After my friend earned his first degree, he was assigned to one of the government ministries. It was during the Imperial era. Immediately after he reported to his duty, he started to face challenges. Being a graduate of management, he had to prove that his field of study was worth attending in school.

Among his efforts to prove so was an attempt to draw up a standard hierarchical organisational chart for the institution, which immediately backfired. It proved impossible to comprehensively draw up the proper structure of the organisation, and external institutions it dealt with, as silly as this sounds.

Then he thought outside of the box and came up with a circular organisational chart that drew up the institution's organisational structure to show in rank who reports to whom and to which area each employee belongs. Given the lack of thought given to organisational theory and human power at the time, this was no small feat.


Thanks to his energy and will to succeed and the capacity to learn and adapt, he thrived through the challenges despite the ensuing pressure. At last, coupled equally with his adamancy, as his academic qualification, he was sponsored to study overseas to advance his career.

This is a story of devotion to whatever people put their minds to throughout their lives. It was also one that I told to a friend and his son, the latter of which recently graduated from a technical college. I underlined the challenges faced by college graduates when it comes to the realities of the labour market, not only compared to the past but also the realities of globalisation today, as the opportunities for and demands from every professional are becoming similar.


The craftsperson's duty is not only strictly adhering to the specific designs or standards but also to have a sense of planning, identifying basic components and tooling, and measuring and weighing opportunities. It is above all about developing through time a near complete knowledge and effective use of different types of emotional and hard skill.


It was then I brought up with my friend the 56-year-old Francis Kere, who rose up from being a carpenter to a pioneering designer of environmentally sustainable works, and eventually winning the Pritzker Architecture Prize, the first African to do as such. Kere became an icon, among many others, in his primary school in Gando village, in Burkina Faso, where he is from, with an innovative design combining local clay with fortified cement to form bricks that helped retain cooler air inside. It also had a wide, raised tin roof that protects the building from rain while helping the air circulate, creating a natural ventilation.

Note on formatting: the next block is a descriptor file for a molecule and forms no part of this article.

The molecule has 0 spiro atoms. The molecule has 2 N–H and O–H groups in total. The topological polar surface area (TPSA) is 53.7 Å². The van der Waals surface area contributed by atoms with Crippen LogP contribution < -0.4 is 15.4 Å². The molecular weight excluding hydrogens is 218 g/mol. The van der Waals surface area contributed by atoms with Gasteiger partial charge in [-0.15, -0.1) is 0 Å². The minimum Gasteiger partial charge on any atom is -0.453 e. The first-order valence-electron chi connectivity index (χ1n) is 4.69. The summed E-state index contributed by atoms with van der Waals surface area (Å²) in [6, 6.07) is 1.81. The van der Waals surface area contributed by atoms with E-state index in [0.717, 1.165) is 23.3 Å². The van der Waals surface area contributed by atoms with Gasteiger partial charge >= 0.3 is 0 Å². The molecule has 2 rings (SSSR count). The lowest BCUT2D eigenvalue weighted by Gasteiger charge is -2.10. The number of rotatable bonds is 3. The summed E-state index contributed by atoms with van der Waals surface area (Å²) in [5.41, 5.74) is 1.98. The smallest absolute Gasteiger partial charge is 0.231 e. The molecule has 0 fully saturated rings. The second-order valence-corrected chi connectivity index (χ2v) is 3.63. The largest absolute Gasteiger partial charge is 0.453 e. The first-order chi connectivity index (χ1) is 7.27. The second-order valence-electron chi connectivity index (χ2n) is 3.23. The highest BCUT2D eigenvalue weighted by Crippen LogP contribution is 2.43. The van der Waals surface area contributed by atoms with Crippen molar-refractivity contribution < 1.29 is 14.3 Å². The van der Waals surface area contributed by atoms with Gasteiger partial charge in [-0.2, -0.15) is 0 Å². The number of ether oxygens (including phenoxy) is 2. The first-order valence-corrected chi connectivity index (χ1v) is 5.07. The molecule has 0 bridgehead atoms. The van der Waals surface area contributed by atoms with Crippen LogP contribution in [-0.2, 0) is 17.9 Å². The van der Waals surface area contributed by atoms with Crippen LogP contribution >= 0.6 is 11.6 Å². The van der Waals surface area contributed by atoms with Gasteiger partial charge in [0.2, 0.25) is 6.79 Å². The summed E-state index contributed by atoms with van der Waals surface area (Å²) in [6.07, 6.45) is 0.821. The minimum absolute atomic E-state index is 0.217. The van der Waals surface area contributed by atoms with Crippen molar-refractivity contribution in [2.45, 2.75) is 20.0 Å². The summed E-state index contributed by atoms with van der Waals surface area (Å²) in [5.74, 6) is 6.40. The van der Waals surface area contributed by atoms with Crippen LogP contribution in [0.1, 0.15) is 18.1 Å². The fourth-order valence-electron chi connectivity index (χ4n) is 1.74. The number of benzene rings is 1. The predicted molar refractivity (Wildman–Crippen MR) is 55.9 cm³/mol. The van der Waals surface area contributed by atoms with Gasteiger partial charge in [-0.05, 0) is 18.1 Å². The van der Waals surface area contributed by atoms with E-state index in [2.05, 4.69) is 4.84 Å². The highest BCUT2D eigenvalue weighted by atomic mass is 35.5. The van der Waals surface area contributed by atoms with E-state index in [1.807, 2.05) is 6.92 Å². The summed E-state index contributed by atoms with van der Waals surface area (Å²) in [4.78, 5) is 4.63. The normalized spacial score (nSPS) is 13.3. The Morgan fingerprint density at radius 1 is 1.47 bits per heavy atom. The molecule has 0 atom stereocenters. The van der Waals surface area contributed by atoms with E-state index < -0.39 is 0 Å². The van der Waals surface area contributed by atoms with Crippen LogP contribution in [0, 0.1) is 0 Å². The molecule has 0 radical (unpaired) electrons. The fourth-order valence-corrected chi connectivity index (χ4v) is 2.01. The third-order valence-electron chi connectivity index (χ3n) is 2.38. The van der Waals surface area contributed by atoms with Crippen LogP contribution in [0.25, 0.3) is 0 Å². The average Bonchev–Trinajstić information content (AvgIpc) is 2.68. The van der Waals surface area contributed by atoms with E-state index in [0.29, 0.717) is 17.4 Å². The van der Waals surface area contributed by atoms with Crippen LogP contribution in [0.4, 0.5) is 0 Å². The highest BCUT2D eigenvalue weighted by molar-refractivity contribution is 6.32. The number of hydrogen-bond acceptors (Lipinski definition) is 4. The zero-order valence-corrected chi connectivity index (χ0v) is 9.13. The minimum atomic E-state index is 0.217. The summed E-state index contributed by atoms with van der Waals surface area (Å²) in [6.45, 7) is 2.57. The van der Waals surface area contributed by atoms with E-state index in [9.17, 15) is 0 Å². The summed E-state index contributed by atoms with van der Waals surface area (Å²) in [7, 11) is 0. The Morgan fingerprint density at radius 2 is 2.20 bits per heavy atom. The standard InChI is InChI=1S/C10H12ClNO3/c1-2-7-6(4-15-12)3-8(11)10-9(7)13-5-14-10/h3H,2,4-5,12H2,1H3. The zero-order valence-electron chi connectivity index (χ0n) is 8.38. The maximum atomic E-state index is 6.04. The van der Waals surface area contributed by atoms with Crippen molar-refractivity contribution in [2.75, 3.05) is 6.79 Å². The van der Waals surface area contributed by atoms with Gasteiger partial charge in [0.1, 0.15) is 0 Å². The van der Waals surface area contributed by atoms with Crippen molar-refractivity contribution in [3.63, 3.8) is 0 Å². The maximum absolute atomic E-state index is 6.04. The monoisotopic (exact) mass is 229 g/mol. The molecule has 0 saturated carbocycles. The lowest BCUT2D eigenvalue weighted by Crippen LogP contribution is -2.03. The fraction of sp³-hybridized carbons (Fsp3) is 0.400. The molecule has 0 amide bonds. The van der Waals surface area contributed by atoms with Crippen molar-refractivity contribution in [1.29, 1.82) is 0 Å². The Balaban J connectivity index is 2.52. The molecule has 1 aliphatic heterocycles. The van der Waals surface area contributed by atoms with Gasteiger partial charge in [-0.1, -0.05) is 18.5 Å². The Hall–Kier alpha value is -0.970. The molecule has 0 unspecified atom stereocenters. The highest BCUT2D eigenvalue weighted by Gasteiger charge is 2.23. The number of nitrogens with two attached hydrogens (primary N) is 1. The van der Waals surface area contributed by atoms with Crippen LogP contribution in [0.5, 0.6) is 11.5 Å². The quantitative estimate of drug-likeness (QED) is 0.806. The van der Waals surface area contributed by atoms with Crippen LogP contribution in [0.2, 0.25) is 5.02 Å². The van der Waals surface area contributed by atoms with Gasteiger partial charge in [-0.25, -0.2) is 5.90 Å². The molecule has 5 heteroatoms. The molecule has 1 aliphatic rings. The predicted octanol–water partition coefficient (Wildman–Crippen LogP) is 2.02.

Kere did all but copied the architectural giants Gaudí, Wright, Mies van der Rohe, and Le Corbusier, with what they believed about the beehive, as a model for an ideal society and the natural architecture created by bees that come within reach of excellence. Kere also reminds one of the lasting influence of tireless professionals whose name has become ‘denominalised.’

Take Churrigueresque. It refers to extravagance and ornate architecture, especially that of 17th- and 18th- century Spain, and became a style after 17th-century architect and sculptor José Churriguera. It was owing to drive, attention to detail and the ruthless determination to put art and profession above everything else. Kere could get the same treatment, as could the rest of us.


Will is what stands between most of us and realising our career dreams and expectations. If it does not start to get hoped and worked for, from the very beginning, it starts to remain only a dream, and more so, as time goes by, we surrender to mediocrity.



PUBLISHED ON Apr 02,2022 [ VOL 23 , NO 1144]




Tadesse Tsegaye (seetadnow@gmail.com), a polyglot with experience in multicultural-cum-institutional settings in resources management.





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